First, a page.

To round out our view of Lyons we took four subways to the Croix Rousse station, a point on one of the Michelin walking tours. Each subway is clean, fast and silent, and the last was a cog railway from underground up the hill. M. Jacquard et Pere Noel
In the center of the square is a statue of Joseph-Marie Jacquard, the developer of the Jacquard Loom. Lyons has been a center of the French silk industry for hundreds of years. Jacquard invented a punched-card system controlling the patterns being created on the looms, which increased production and created more complex patterns of uniform quality. Of course the statue could have identified Jacquard as the grandfather of the computer, since the IBM punched cards were derived from the Jacquard cards as a way of encoding a program. But the French of the time were more proud of the beautiful silk fabrics, and rightly so!
But today, the Place de la Croix Rousse is given over more to children and Christmas preparations than to history lessons; Jacquard's statue is adorned with a red figure of Pere Noel climbing up with a sack full of toys, and next to the statue is a display of farm animals -- ponies, chickens, geese -- for the kids to feed and touch. A more elaborate creche is in the making, and some special market stalls for Christmas items are going up. There was also a small carousel with Jules Verne coaches, just as we had seen in Quimper.
Several places in this Croix Rousse neighborhood are devoted to the history and current production of silk; there is a small private museum and Ponies for the children several shops which include looms set up in their showrooms. This is also an area rich in labor movement history as the silk workers developed their unions and fought for better working conditions. [There is also a highly-rated museum of silk production in Lyons, but, alas! that visit will have to wait for another trip.]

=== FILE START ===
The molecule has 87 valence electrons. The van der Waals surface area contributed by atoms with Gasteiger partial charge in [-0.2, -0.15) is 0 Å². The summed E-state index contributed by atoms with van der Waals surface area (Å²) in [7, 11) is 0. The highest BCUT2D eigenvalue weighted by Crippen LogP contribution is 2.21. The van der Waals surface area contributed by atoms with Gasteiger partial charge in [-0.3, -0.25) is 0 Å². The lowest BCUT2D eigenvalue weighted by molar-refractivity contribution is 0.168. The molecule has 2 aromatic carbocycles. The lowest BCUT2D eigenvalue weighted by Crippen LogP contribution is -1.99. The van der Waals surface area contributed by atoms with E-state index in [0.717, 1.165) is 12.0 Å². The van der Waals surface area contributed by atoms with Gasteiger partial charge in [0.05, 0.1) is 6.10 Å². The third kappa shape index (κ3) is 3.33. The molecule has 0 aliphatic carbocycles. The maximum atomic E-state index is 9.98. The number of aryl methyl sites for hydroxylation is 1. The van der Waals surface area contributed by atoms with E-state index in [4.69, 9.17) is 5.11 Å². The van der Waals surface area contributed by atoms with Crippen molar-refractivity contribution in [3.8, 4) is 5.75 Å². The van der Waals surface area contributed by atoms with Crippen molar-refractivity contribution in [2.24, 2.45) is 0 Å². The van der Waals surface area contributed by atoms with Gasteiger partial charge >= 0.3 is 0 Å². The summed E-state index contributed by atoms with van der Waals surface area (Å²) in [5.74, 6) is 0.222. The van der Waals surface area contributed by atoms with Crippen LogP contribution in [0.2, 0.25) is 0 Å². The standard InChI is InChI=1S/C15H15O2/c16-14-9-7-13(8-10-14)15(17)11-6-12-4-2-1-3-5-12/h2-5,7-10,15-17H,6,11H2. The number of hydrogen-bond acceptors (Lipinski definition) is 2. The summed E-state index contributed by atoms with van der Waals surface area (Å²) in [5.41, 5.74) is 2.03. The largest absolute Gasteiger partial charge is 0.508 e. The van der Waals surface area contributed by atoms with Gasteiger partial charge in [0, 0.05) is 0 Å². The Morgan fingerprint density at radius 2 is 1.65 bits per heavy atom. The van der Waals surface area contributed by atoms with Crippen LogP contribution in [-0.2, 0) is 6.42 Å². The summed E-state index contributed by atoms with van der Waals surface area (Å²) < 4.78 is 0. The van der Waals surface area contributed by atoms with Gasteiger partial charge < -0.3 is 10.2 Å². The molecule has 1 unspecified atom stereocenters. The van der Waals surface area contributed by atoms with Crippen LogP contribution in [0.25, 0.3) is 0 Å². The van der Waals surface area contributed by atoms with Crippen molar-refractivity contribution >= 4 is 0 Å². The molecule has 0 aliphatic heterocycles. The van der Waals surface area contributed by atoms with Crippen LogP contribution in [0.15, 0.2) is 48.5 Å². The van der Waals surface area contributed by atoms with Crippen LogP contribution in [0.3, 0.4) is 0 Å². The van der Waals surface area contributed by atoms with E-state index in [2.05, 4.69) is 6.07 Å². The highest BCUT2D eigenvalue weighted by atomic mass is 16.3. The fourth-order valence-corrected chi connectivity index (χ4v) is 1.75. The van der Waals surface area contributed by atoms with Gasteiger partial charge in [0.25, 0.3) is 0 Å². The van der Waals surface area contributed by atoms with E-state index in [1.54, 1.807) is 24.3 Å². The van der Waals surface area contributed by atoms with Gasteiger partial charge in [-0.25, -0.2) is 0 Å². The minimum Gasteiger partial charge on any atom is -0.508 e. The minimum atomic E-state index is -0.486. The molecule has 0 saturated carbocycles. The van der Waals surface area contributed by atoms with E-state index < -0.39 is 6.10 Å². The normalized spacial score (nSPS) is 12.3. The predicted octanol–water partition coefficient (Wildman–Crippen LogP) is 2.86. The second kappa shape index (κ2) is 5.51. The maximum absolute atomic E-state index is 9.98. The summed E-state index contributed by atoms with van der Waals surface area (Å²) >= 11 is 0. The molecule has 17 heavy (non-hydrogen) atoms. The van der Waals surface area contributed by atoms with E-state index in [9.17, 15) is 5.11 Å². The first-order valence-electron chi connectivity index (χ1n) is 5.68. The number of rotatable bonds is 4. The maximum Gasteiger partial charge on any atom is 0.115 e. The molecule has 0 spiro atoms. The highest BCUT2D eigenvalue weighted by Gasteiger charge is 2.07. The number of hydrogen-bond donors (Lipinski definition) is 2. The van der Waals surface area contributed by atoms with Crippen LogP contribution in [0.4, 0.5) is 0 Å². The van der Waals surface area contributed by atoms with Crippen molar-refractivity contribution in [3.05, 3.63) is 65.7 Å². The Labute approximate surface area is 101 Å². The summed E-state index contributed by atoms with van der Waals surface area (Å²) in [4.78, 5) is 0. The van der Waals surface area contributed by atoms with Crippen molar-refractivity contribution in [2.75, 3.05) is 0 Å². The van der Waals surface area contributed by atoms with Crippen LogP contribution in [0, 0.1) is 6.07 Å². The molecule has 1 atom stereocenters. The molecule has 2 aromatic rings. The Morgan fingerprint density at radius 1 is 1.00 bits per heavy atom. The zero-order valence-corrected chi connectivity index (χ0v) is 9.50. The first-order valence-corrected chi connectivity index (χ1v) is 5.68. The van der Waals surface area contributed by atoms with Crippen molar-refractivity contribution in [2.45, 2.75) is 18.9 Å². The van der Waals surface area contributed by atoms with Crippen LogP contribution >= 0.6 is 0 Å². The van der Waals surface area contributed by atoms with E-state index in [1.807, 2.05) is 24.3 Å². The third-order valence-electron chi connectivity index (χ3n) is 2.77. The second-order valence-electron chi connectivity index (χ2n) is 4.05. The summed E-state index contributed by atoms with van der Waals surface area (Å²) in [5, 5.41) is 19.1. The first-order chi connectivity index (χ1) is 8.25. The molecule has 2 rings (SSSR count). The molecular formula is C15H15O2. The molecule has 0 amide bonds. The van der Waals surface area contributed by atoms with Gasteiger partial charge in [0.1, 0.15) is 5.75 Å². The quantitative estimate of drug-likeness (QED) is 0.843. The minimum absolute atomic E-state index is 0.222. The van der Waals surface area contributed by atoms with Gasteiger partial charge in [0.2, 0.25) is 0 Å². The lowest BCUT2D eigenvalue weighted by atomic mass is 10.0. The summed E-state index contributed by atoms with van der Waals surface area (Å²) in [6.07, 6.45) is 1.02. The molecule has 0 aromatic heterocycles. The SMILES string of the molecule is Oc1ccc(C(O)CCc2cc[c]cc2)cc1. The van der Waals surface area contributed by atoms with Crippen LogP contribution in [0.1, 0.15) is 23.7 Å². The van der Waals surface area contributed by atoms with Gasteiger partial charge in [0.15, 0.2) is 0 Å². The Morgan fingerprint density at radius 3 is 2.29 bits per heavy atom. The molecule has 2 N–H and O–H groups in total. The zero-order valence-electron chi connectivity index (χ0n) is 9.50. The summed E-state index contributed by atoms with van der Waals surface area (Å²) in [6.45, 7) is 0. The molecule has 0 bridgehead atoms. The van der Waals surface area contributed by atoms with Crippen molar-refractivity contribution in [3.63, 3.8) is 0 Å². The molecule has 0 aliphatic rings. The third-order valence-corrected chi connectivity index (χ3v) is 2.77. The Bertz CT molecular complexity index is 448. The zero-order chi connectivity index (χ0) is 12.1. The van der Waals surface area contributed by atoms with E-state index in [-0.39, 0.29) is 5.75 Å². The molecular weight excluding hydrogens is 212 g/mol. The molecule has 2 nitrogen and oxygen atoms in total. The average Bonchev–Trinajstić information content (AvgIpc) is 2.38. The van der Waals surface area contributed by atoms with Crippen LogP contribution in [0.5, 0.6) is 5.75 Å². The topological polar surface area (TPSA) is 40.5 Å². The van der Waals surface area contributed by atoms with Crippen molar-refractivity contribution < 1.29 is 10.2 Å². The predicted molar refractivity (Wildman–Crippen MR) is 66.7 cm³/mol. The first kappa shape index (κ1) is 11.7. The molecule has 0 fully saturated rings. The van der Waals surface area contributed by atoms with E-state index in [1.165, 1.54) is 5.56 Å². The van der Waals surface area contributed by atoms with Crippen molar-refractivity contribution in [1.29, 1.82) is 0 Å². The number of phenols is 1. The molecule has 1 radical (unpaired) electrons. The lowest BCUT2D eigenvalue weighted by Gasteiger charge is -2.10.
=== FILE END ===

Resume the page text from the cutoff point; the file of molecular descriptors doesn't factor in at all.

How do you build a city on top of a hill? With great care, and a lot of staircases instead of streets. So following the trail of the silk district down the hill led us through some pretty intricate passageways, and past some pretty impressive views; as we got lower and lower we found the neighborhood getting less and less attractive. But all in all, it was working class poor, and there were a number of historical sights. We were basically threading our way through the warren of small apartments where the silk workers lived and worked and, eventually, struck. Sometimes it wasn't so clear if we were in a public thoroughfare or a private courtyard, but nobody challenged us, so we kept descending. We did see a piano being delivered, and plenty of dogs doing their business, but not many silk workers anymore.
A little further down the hill we came to Place Chardonnet, with a huge monument to the discoverer of artificial silk, used in making the first parachutes. From the limbs of several trees surrounding the monument hung metal 8x10 photographs, most with a first name stenciled on back; the explanation, if there ever was one, was missing. We believe these are photos of Resistance fighters.
Our trail lead us through a wide arcade called Passage Thiaffalt to the Condition Publique de Soie. This is an ornately decorated building, where the silk was weighed and evaluated to have the correct value, since silk can absorb up to 15% of its weight in water.